Our problem statement tells us that in this instance, all of these vector quantities have the same direction. Modeling the object as a dot, we can choose these vectors with positive quantities to point to the right.

Note that the relative lengths of the three arrows cannot be compared since they indicate different physical quantities.

The diagram above shows that the objectโ€™s displacement is in the same direction as its acceleration and initial velocity. Since those values are positive, displacement will be positive as well.

Knowing that ๐‘ข=12/ms, ๐‘Ž=2.5/ms๏Šจ, and ๐‘ก=1.5s, ๐‘ =(12/)ร—(1.5)+๏€ผ12๏ˆร—๏€น2.5/๏…ร—(1.5)=18+2.8125=20.8125.mssmssmmm๏Šจ๏Šจ

Rounding this result to one decimal place, we find that the displacement of the object is 20.8 m.

Example 3: Determining Distance Traveled for a Uniformly Decelerating Car

A car is traveling east and passes the point ๐‘ƒ that is 45 m east of a road junction. As the car passes the point ๐‘ƒ, its speed is 30 m/s and the driver applies the brakes, accelerating west at 2.5 m/s2. What distance east of the road junction is the car 10 s after the brakes are applied?

Answer

A sketch of the car as it passes point ๐‘ƒ could appear as follows.

At the instant shown, the car driver applies the brakes, giving the car a constant deceleration of 2.5 m/s2 to the west, making the car slow down. After 10 s of this deceleration, we want to solve for the carโ€™s total distance east of the intersecting roads.

Because the carโ€™s deceleration is constant over time, we can describe the carโ€™s motion from point ๐‘ƒ using the equation of motion ๐‘ =๐‘ขร—๐‘ก+๏€ผ12๏ˆร—๐‘Žร—๐‘ก,๏Šจ where ๐‘  is the carโ€™s displacement from point ๐‘ƒ, ๐‘ข is its initial velocity, ๐‘Ž is its acceleration, and ๐‘ก is the time elapsed.

This equation involves vector quantities, and therefore defining a positive direction and a negative direction in our scenario will be helpful. We choose the eastward direction to be positive, meaning any vector pointing to the west is considered negative. Therefore, the carโ€™s initial velocity ๐‘ข is positive, while its acceleration ๐‘Ž is negative.

Solving for the carโ€™s displacement from point ๐‘ƒ according to the equation of motion above, we have ๐‘ =(30/)ร—(10)+๏€ผ12๏ˆร—๏€นโˆ’2.5/๏…ร—(10)=300+(โˆ’125)=175.mssmssmmm๏Šจ๏Šจ

Here, we must recall that the car started out 45 m east of the intersecting roads. Therefore, the carโ€™s total distance east of the road junction ten seconds after it passes point ๐‘ƒ is 175+45=220.mmm

Letโ€™s now consider a situation in which a moving object accelerates in the direction opposite its initial motion, ending up with a final velocity and displacement also opposite that initial velocity direction.

Example 4: Calculating Object Displacement in the Direction of the Objectโ€™s Initial Velocity

An object has an initial velocity of 32 m/s. The object accelerates at 12 m/s2 in the opposite direction to its velocity for a time of 5.5 s. What is the net displacement of the object in the direction of its initial velocity during this time?

Answer

This example involves vector quantities, so it is important to keep careful track of positive and negative signs. We can arbitrarily choose the objectโ€™s initial velocity to be toward the right, meaning that its acceleration points to the left, as follows.

In this diagram, we cannot compare the relative lengths of the arrows because they correspond to different physical quantities. We do know however that the objectโ€™s net displacement will be positive if it points to the right relative to the start point and negative if it points to the left.

Because our object accelerates at a constant rate, we can use the following equation of motion to describe its movement: ๐‘ =๐‘ขร—๐‘ก+๏€ผ12๏ˆร—๐‘Žร—๐‘ก,๏Šจ where ๐‘  is the objectโ€™s displacement, ๐‘ข is its initial velocity, ๐‘Ž is its acceleration, and ๐‘ก is the time over which the object accelerates.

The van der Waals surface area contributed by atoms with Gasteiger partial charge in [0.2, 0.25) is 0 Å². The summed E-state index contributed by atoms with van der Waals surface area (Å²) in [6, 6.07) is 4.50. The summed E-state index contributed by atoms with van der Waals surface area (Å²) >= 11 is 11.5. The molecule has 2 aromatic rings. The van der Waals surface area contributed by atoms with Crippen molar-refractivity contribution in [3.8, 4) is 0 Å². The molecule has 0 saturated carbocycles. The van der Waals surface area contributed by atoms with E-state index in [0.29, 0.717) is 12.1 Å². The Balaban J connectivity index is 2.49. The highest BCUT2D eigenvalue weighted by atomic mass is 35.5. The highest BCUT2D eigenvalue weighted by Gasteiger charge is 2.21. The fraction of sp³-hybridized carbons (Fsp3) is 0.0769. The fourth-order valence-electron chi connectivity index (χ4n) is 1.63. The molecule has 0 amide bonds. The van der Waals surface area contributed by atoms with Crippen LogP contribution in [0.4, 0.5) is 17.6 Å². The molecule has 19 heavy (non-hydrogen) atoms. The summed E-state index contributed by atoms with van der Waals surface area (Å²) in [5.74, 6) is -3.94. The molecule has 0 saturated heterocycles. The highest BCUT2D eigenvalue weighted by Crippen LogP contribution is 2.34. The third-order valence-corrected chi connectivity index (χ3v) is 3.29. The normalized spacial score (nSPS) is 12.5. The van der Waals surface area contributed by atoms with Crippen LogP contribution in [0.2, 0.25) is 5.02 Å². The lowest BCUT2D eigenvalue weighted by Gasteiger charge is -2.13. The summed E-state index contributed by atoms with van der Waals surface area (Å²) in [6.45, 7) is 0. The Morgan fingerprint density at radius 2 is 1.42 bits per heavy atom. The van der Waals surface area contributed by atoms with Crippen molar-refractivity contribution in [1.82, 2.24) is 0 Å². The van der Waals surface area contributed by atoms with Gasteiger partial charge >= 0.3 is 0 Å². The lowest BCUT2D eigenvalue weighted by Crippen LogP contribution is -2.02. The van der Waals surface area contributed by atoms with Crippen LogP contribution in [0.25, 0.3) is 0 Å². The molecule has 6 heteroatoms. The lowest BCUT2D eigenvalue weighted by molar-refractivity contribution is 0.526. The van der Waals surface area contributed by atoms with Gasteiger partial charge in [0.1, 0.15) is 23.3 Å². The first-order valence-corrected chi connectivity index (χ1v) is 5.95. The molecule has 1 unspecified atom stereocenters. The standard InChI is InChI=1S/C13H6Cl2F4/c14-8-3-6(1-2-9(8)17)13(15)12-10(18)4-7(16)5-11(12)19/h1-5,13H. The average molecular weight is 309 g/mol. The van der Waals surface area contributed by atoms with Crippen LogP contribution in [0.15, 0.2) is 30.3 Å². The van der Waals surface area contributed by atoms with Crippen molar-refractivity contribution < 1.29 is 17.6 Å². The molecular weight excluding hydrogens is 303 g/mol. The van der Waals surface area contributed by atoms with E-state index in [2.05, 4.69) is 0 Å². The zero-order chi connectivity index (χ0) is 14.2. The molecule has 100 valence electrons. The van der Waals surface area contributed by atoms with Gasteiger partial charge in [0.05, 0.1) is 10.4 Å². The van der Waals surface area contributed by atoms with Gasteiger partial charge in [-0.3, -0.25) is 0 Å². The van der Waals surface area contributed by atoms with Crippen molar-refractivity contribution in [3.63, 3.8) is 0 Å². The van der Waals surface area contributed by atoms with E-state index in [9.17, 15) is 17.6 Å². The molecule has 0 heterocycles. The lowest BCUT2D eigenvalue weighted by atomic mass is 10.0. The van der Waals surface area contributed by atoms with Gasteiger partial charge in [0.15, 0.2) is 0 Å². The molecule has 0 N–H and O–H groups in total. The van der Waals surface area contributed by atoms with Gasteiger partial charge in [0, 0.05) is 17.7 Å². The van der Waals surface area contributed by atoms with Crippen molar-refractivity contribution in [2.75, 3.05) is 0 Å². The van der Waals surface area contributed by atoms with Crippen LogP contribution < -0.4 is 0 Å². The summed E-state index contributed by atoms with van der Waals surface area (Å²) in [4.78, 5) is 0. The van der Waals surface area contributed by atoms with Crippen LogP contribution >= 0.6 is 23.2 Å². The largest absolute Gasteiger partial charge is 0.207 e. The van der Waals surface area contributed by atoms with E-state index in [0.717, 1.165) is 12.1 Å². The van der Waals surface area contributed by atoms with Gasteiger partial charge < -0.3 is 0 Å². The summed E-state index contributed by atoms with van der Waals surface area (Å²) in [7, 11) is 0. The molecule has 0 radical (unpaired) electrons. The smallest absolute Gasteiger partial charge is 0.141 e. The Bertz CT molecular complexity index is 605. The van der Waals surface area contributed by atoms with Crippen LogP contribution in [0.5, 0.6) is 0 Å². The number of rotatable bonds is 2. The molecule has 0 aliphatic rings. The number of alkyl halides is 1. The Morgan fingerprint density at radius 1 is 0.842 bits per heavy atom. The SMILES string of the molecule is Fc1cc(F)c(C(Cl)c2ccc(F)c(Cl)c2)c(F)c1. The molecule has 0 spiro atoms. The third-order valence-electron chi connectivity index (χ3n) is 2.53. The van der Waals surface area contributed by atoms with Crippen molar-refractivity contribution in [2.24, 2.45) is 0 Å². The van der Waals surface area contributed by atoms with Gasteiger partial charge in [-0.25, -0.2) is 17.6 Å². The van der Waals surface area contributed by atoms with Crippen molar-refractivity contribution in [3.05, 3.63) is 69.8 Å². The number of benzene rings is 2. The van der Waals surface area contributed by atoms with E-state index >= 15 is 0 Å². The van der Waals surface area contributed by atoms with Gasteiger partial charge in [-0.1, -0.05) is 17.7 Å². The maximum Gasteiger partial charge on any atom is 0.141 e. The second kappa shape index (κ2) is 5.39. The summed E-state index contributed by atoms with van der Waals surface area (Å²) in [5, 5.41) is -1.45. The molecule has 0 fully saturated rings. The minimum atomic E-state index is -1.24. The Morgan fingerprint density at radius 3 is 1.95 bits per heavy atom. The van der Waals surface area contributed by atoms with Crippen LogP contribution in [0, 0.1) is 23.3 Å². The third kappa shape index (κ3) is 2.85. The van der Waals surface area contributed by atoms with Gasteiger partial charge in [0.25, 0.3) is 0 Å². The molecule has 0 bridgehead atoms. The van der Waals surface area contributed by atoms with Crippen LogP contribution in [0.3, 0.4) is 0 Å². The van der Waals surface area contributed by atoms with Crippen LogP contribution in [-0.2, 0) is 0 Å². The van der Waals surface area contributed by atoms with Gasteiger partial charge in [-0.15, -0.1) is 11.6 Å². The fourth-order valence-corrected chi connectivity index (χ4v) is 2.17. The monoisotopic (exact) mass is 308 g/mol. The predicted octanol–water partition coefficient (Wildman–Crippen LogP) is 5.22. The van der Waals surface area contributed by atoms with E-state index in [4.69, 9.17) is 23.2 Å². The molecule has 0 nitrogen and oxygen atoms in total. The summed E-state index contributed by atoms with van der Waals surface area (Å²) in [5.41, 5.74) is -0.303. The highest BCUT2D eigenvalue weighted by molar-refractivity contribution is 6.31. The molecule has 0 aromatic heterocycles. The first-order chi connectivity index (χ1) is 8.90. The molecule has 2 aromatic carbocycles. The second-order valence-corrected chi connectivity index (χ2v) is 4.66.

We have defined the initial velocity ๐‘ข to be positive (+32/)ms, so acceleration ๐‘Ž must therefore be negative (โˆ’12 m/s). Plugging these values into our equation along with time ๐‘ก=5.5s, we get ๐‘ =(32/)ร—(5.5)+๏€ผ12๏ˆร—๏€นโˆ’12/๏…ร—(5.5)=176+(โˆ’181.5)=โˆ’5.5.mssmssmmm๏Šจ๏Šจ

The objectโ€™s net displacement in the direction of its initial velocity is โˆ’5.5 m, telling us the net displacement arrow in the figure above should point to the left.

Lastly, we consider an example where we solve for object velocity.

Example 5: Calculating Initial Velocity in the Direction of Acceleration

A car that was initially moving at a steady speed has a net displacement of 45 m after accelerating in a straight line at 1.5 m/s2 for 15 seconds. What was the carโ€™s initial velocity in the direction of its acceleration?

Answer

Because displacement, acceleration, and velocity are all vector quantities, we must be careful to understand the relative directions in which they act.

Note that the given displacement (45 m) and acceleration (1.5 m/s2) are both positive, telling us that these vectors point in the same direction. We want to solve for the carโ€™s initial velocity relative to the sign convention that motion in the direction of the carโ€™s acceleration is positive.

Since the car accelerates at a constant rate over the 15 s time interval, we can use the following equation of motion to describe its movement: ๐‘ =๐‘ขร—๐‘ก+๏€ผ12๏ˆร—๐‘Žร—๐‘ก,๏Šจ where ๐‘  is the carโ€™s displacement, ๐‘ข is its initial velocity, ๐‘Ž is its acceleration, and ๐‘ก is the acceleration time.

We can rearrange this equation to solve for initial velocity ๐‘ข. Subtracting ๏€ผ12๏ˆร—๐‘Žร—๐‘ก๏Šจ from both sides gives ๐‘ โˆ’๏€ผ12๏ˆร—๐‘Žร—๐‘ก=๐‘ขร—๐‘ก.๏Šจ

Dividing both sides of the equation by ๐‘ก gives ๐‘ โˆ’๏€ป๏‡ร—๐‘Žร—๐‘ก๐‘ก=๐‘ข๏Šง๏Šจ๏Šจ so that ๐‘ข=๐‘ โˆ’๏€ป๏‡ร—๐‘Žร—๐‘ก๐‘ก.๏Šง๏Šจ๏Šจ

Substituting in the known values for ๐‘  (45 m), ๐‘Ž (1.5 m/s2), and ๐‘ก (15 s), we have ๐‘ข=(45)โˆ’๏€ป๏‡ร—๏€น1.5/๏…ร—(15)15=โˆ’8.25/.mmsssms๏Šง๏Šจ๏Šจ๏Šจ

The fact that ๐‘ข is negative means it acts in the direction opposite the carโ€™s acceleration. Relative to that positive direction then, the carโ€™s initial velocity is โˆ’8.25 m/s.

Key Points

  • The equation of motion ๐‘ =๐‘ขร—๐‘ก+๏€ผ12๏ˆร—๐‘Žร—๐‘ก๏Šจ can be derived algebraically or from a graph of object motion under constant acceleration.
  • The quantities ๐‘  (displacement), ๐‘ข (initial velocity), and ๐‘Ž (acceleration) in this equation are all vectors and therefore can be positive or negative.
  • This equation can be arranged algebraically so that any of the variables (๐‘ , ๐‘ข, ๐‘Ž, or ๐‘ก) is the subject.